Obviously, one of the biggest changes experienced by employees is the move to working remotely, and several industry analysts expect to see a more permanent shift. In fact, Global Workplace Analytics estimates that the percent of the U.S. remote workforce will rise from 3.6% to 30%. Part of this is attributed to employee preference as numerous surveys point to their desire to continue to work from home after the pandemic. And, with more high-profile companies announcing plans to permanently ease restrictions on working from home, it may seem as if the right choice is to follow suit.

Yet, for most organizations, it’s just too early to make long-term decisions given that a closer look at the situation reveals conflicting data. A survey conducted by The Harris Poll for Glassdoor indicates that 72% of respondents “say they are eager to return to their company’s office,” citing factors such as getting to socialize with colleagues and collaborating in person. However, when asked about their preferences after COVID-19 restrictions are lifted, 65% say that they “would work from home full time” if that option is available.

Because such widely varying opinions exist, HR should counsel their organizations to arrive at a complete understanding of the perspectives and preferences of their actual employees, alongside a data-driven assessment of early impacts to productivity, collaboration and innovation. Only after this understanding is in place can leaders determine which remote working policies are most viable and the associated tools and resources that must be in place to support all employees, whether they return to the office or continue to work from home.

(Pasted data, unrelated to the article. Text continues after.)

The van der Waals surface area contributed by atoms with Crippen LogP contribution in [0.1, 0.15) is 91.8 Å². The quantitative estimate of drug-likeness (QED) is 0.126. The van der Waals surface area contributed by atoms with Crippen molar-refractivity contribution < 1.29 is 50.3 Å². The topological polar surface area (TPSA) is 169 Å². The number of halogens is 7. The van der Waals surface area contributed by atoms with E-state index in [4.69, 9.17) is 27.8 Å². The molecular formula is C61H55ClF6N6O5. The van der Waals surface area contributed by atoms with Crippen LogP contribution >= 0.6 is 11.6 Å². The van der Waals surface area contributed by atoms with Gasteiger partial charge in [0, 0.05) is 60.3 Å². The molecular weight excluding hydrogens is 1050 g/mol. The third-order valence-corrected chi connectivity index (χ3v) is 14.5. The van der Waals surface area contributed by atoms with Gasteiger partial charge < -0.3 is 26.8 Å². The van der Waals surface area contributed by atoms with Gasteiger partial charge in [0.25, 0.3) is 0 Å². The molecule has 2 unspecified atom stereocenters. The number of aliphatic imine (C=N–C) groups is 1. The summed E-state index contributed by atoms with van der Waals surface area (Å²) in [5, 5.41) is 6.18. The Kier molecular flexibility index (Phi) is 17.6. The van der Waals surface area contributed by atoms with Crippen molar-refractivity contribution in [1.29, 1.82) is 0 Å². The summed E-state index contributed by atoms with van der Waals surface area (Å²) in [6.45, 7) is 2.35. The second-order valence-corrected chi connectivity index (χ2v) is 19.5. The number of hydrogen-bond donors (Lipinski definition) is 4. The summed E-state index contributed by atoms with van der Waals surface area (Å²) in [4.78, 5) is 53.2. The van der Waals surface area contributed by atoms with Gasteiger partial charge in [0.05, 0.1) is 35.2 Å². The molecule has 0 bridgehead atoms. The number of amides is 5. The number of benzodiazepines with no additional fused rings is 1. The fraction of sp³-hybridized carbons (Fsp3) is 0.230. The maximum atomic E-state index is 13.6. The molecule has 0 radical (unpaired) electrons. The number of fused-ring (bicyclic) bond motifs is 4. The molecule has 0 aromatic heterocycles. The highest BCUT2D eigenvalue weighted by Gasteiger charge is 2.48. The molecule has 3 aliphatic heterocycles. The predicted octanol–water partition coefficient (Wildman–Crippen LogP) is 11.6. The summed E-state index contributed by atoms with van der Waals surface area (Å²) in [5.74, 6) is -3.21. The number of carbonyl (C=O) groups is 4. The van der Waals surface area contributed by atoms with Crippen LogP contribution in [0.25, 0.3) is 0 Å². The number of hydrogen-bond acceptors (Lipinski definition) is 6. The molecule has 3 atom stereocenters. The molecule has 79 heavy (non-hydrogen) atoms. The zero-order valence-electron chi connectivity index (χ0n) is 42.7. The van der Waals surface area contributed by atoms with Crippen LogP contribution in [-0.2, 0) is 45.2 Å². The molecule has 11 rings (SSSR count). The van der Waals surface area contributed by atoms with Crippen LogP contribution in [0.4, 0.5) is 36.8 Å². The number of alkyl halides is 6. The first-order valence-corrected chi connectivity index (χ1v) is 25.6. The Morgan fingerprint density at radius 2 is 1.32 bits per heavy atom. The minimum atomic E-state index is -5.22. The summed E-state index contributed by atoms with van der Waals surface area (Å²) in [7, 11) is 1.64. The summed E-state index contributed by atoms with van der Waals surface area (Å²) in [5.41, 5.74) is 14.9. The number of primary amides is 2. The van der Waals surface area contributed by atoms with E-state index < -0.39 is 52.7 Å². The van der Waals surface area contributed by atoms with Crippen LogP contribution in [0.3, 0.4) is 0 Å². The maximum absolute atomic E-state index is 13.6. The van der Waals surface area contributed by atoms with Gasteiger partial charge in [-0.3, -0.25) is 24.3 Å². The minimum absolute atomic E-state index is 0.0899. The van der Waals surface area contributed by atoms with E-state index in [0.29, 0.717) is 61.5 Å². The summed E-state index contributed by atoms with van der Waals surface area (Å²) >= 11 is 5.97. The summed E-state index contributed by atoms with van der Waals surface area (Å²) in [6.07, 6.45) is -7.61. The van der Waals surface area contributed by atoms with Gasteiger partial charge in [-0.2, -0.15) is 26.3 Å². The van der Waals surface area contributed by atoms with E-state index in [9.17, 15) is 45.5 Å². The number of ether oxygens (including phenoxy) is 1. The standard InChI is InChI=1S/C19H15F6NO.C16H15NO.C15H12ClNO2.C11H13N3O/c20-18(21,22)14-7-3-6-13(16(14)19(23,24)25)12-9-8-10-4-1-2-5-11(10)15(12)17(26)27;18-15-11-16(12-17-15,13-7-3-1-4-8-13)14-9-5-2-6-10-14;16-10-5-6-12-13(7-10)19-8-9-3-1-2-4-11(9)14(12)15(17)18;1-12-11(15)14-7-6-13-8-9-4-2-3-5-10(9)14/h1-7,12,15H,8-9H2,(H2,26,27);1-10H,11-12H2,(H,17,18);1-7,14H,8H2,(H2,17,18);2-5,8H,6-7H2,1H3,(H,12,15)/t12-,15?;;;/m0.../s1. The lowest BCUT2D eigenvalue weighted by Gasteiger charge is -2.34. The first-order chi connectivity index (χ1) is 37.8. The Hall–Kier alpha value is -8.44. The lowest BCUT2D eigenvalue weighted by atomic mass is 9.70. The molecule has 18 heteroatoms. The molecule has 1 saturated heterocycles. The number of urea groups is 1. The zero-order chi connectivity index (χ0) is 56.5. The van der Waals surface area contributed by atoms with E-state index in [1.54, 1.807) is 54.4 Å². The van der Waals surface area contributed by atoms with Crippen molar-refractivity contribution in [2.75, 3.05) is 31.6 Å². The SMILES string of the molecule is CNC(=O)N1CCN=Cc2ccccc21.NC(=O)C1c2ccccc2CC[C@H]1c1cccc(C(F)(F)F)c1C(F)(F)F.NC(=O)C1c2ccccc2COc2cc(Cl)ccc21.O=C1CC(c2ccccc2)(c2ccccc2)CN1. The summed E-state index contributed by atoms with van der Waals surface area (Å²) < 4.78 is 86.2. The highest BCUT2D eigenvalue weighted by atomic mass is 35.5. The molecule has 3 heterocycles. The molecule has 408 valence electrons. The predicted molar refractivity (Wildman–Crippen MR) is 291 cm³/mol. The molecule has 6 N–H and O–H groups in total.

#2: Hire for Resiliency

Soft skills were already in demand before COVID-19 due to growing recognition of the importance of these abilities, such as interpersonal communications and self-awareness, to overall performance. According to Udemy for Business, learning and development leaders were prioritizing innovation, change management, communication and storytelling, emotional intelligence, growth mindset, and time management as we entered 2020.